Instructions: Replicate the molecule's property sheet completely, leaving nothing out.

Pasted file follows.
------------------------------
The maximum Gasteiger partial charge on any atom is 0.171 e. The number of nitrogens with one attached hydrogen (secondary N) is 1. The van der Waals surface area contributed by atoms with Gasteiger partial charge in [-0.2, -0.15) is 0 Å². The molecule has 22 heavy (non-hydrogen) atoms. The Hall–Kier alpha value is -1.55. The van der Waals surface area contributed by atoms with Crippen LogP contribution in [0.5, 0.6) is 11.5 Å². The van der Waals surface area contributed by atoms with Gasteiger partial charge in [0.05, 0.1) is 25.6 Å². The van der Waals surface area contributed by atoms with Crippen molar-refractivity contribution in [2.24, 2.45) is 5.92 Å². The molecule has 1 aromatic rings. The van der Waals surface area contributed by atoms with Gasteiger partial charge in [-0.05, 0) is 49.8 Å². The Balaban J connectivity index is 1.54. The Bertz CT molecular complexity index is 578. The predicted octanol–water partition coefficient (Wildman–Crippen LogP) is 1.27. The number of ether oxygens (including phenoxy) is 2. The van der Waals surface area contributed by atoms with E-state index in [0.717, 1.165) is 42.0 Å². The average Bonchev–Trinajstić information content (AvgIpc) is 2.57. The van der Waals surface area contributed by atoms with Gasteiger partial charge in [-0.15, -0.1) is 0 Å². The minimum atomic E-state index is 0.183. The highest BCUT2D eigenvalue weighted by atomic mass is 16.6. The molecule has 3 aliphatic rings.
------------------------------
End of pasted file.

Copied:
The maximum Gasteiger partial charge on any atom is 0.171 e. The number of nitrogens with one attached hydrogen (secondary N) is 1. The van der Waals surface area contributed by atoms with Gasteiger partial charge in [-0.2, -0.15) is 0 Å². The molecule has 22 heavy (non-hydrogen) atoms. The Hall–Kier alpha value is -1.55. The van der Waals surface area contributed by atoms with Crippen LogP contribution in [0.5, 0.6) is 11.5 Å². The van der Waals surface area contributed by atoms with Gasteiger partial charge in [0.05, 0.1) is 25.6 Å². The van der Waals surface area contributed by atoms with Crippen molar-refractivity contribution in [2.24, 2.45) is 5.92 Å². The molecule has 1 aromatic rings. The van der Waals surface area contributed by atoms with Gasteiger partial charge in [-0.05, 0) is 49.8 Å². The Balaban J connectivity index is 1.54. The Bertz CT molecular complexity index is 578. The predicted octanol–water partition coefficient (Wildman–Crippen LogP) is 1.27. The number of ether oxygens (including phenoxy) is 2. The van der Waals surface area contributed by atoms with E-state index in [0.717, 1.165) is 42.0 Å². The average Bonchev–Trinajstić information content (AvgIpc) is 2.57. The van der Waals surface area contributed by atoms with Gasteiger partial charge in [-0.15, -0.1) is 0 Å². The minimum atomic E-state index is 0.183. The highest BCUT2D eigenvalue weighted by atomic mass is 16.6. The molecule has 3 aliphatic rings.